This Caturday is later than usual, but lateness doesn't count when it's a holiday weekend (sorry, non-U.S. people). This week we're learning about the Bay Cat (Pardofelis badia), which is also known as the Bornean Bay Cat or Bornean Marbled Cat. You'll notice by the kinds of pictures included in post that this cat is particularly rare compared to cats that are more regularly encountered in the same area, which is the island of Borneo. The reason I say this is that I try to avoid providing pictures of these animals in captivity - but in this case, beggars can't be choosers.
The Bay Cat is smaller than the Asian Golden Cat and has a much more chestnut-red coat, though it looks fairly similar. Based on a relatively small sample size, the Bay Cat is estimated to grow up to 26 inches in body length (67 cm) with a 15-inch tail (40 cm). It will probably weigh up to almost 9 pounds (4 Kg), but this estimate may not be entirely reliable due to the sparse data available.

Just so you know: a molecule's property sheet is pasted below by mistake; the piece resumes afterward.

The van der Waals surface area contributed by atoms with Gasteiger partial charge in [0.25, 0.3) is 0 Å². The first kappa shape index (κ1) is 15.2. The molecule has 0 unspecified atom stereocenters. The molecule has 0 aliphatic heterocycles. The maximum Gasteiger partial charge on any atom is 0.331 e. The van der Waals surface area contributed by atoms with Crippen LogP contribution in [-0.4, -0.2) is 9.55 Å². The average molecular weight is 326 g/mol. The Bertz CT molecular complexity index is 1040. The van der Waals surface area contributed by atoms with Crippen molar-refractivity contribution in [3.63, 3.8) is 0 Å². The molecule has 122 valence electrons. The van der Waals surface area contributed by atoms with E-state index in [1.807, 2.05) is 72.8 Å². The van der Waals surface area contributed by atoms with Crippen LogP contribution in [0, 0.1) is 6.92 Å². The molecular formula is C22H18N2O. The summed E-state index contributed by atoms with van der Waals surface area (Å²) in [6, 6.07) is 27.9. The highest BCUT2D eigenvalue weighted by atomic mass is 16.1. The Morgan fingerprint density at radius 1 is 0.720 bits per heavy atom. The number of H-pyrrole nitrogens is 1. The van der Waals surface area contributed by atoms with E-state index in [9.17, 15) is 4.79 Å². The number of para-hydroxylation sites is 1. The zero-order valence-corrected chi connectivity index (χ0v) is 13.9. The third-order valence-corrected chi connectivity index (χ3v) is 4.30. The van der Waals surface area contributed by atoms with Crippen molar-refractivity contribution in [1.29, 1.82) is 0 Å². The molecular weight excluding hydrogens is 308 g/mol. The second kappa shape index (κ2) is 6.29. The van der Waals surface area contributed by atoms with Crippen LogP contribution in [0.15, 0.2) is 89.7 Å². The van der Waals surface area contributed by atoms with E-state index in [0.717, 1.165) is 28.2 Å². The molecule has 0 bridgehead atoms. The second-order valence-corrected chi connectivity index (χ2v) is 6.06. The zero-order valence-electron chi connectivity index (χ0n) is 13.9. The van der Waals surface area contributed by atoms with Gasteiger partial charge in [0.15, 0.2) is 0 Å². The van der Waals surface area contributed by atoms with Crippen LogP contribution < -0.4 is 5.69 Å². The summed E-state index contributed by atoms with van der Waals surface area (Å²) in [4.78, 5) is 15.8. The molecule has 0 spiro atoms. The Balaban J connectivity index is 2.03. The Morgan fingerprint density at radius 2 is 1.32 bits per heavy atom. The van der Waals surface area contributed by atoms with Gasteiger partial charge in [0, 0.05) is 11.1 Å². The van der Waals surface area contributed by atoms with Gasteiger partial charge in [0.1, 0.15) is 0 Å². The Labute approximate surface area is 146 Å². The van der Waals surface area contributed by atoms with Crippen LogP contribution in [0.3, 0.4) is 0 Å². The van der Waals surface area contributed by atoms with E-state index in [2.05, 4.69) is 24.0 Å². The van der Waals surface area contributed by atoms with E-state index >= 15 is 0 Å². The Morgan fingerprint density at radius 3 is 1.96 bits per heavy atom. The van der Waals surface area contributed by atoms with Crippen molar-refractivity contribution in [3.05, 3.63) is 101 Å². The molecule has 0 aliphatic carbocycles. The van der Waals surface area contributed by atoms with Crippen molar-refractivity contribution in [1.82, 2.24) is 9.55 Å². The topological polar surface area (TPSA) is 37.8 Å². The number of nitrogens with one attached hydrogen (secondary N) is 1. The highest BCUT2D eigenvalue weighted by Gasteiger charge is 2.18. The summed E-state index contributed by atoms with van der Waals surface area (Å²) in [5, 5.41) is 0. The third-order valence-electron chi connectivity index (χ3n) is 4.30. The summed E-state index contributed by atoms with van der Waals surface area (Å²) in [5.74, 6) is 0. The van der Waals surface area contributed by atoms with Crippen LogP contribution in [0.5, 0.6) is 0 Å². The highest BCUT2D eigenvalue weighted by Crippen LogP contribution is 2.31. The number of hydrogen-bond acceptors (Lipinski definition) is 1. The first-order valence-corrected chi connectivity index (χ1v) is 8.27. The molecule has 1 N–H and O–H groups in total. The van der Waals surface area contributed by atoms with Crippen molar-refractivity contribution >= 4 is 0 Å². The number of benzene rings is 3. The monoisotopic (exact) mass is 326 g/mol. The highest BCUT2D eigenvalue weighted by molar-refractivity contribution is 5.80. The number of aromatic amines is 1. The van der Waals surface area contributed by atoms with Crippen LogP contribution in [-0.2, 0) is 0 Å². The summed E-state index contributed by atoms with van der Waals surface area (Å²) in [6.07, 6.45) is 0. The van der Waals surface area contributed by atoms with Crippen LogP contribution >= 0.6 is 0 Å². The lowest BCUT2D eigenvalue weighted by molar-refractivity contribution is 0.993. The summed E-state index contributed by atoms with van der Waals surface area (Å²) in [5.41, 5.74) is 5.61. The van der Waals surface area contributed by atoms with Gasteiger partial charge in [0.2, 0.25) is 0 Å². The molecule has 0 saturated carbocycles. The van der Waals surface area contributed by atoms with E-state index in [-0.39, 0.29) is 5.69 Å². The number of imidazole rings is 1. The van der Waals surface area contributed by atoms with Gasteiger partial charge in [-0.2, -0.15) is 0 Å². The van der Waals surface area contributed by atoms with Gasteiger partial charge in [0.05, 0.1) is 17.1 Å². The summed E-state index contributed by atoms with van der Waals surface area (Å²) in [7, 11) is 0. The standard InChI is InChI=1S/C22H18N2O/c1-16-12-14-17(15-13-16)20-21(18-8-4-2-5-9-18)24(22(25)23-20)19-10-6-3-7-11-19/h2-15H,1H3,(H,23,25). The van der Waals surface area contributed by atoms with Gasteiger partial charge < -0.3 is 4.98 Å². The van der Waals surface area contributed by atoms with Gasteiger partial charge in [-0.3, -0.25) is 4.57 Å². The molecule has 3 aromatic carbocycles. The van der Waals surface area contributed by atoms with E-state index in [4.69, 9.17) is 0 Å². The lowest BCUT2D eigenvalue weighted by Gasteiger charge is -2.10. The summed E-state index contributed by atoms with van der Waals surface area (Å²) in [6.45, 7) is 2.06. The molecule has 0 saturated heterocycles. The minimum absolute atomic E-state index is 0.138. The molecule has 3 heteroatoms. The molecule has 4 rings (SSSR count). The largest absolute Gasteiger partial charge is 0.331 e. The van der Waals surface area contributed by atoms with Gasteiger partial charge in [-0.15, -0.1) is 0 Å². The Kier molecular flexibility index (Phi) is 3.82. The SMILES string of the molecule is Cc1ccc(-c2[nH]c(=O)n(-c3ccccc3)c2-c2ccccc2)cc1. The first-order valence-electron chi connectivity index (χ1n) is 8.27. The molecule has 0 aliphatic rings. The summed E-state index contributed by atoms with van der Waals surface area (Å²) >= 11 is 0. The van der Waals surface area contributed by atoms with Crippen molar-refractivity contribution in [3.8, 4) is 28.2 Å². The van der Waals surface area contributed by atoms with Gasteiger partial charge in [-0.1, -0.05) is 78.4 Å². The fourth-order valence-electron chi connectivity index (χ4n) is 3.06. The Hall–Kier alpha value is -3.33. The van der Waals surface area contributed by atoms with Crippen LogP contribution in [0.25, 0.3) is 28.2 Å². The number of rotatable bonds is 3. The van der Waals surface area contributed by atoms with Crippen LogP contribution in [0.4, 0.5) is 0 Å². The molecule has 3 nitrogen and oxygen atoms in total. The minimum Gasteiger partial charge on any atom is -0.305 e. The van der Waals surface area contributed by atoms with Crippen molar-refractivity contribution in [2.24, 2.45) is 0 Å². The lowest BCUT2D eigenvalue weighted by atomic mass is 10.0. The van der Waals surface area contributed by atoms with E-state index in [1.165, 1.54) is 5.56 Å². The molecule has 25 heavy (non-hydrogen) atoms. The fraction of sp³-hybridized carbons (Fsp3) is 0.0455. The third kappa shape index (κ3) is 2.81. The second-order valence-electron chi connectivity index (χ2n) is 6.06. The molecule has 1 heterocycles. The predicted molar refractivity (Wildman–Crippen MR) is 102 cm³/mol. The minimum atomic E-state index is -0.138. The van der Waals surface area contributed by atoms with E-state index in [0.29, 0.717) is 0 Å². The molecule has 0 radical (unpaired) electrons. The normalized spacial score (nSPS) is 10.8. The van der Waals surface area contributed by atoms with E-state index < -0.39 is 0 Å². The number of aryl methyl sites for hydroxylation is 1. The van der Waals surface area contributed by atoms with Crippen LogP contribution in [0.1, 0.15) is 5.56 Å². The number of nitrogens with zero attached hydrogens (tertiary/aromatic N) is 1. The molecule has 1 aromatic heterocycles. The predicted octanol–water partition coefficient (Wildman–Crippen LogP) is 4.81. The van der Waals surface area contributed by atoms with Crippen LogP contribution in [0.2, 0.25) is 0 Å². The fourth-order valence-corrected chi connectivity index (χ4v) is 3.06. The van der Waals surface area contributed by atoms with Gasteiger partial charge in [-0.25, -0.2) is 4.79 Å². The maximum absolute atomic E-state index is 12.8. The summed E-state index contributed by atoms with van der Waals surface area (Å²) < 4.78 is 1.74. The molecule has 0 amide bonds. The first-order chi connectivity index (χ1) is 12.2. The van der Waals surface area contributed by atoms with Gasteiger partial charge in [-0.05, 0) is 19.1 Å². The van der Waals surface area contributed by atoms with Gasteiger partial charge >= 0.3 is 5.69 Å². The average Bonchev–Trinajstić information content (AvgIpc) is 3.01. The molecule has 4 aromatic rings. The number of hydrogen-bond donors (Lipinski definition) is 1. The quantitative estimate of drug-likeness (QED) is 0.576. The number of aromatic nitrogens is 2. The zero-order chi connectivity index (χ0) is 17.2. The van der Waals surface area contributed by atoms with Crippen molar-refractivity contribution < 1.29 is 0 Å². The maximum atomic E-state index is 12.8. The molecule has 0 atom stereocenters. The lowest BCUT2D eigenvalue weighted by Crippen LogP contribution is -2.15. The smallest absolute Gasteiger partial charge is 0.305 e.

Bay Cats are endemic to Borneo but populations seem to be concentrated in two main areas, based on the amount of reported sightings. They are well-adapted to live in different types of island habitats, from swamp forests, lowland forests, to hill forests at much higher elevations. This cat is so rare that only 12 individuals were captured and measured between the years 1874 to 2004. A camera trap study conducted in 2003 to 2006 yielded only one photograph of a Bay Cat out of 5,034 trap nights.
The Bay Cat is secretive and nocturnal. Nothing is known about its mating habits or reproductive cycle. Very little is known about its hunting habits and diet, although it is likely that the cat feeds on small prey items like rodents, birds, lizards and amphibians.
As of 2007 it was estimated that the Bay Cat population consisted of no more than 2,500 individuals, and it based on the rate of Bornean deforestation it is expected to decline by 20% by 2020. The IUCN has listed it as Endangered for this reason, and more study is needed to determine exactly what can be done to preserve this species.
While there are 25 proposed wildlife reserves in Borneo, only three of them are officially in existence and all of them have been encroached upon by human development, the logging industry and the illegal animal trade, which is rampant in Borneo.